Debt Crisis: ‘Alarm Bells Are Going Off’ As Americans Default On Student Loans At Record Levels
Americans who took out loans to pay for a college education are defaulting on those debts at record levels. The country has never been as indebted with student loans as it is now, and the problem continues to spiral out of control.
In just the third and fourth quarters of last year, there were around $166.4 billion in student loan delinquencies that have been in default for 90 days or more, according to the Federal Reserve, the United States’ central bank. Steve Beaman, a financial analyst for the Florida Radio Network, the chairman of the McGraw Council, and the author of The Path to Prosperity said this is horrible news for the economy. “The alarms bells are going off,” Beaman said. “If we don’t do something about it quickly, it could possibly have a negative effect on the U.S. economy, hurt people’s economic life and have an adverse reaction to their credit score,” Beaman said.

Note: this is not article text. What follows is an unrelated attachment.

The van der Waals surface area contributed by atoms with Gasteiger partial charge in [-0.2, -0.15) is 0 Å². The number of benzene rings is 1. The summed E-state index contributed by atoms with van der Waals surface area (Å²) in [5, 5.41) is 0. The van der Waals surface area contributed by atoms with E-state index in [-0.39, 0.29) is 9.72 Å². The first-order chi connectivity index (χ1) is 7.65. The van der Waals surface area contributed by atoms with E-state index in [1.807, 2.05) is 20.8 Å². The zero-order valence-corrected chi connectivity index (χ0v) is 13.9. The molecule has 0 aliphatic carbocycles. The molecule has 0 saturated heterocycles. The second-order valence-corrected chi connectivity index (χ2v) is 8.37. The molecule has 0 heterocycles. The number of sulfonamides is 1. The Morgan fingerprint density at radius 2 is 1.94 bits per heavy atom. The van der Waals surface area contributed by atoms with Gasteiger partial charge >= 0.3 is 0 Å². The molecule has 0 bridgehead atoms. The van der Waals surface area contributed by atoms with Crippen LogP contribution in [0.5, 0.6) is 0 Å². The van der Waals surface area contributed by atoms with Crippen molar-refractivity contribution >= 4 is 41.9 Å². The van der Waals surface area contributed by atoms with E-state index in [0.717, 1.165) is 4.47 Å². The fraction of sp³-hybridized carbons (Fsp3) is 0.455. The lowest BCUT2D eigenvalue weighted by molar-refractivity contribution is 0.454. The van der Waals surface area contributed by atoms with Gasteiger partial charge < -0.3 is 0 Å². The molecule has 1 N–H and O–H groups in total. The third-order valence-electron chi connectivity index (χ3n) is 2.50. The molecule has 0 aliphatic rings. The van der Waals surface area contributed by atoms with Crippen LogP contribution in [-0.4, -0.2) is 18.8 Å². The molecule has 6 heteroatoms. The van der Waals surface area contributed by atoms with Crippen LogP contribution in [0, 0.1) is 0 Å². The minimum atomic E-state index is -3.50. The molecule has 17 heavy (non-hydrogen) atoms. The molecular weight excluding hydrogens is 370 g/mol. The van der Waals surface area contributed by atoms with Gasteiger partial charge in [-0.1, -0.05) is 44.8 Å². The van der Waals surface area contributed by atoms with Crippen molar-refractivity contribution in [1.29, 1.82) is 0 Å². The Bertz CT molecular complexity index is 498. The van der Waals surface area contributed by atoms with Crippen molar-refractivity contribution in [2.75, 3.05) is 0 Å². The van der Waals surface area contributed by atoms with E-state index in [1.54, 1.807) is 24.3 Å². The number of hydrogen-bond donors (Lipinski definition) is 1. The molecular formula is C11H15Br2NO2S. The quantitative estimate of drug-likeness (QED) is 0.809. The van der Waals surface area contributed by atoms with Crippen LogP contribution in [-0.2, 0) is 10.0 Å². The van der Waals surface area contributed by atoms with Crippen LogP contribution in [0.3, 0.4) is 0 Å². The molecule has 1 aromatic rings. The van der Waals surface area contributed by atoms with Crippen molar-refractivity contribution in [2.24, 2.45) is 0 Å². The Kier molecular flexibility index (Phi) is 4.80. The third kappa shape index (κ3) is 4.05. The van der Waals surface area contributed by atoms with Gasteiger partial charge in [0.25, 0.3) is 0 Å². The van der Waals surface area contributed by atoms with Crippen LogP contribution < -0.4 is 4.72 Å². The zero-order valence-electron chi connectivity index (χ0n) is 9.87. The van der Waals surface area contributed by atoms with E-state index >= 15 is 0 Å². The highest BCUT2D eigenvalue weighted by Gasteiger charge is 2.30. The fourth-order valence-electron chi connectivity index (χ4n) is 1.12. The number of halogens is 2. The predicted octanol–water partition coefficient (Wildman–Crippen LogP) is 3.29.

Jack Hough, a senior editor for Barron’s, also insisted this is a problem. “Let’s artificially puff up buying power with cheap (college) loans and it makes it even less affordable,” Hough said. Free college isn’t much of a solution either. The problem with the cost of a college education is that money is easily available to be borrowed (or in the case of government-funded “free” college, stolen) in order to be paid. When money is readily available, of course, colleges will raise their prices. There’s no need to compete anymore.
According to Florida Daily, these defaults are incredibly concerned because of the amount of student debt Americans have racked up. About 40 million Americans have a collective $1.5 trillion in student loan debt. Some lawmakers have proposed ideas to get their money back. U.S. Senator Lamar Alexander, R-Tenn., who served as president of the University of Tennessee and as U.S. Education secretary under President George H.W. Bush, has proposed an idea to make sure students repay the money they borrowed. Alexander wants student loan payments to be garnished directly out of paychecks, insisting this will help the government get its money back.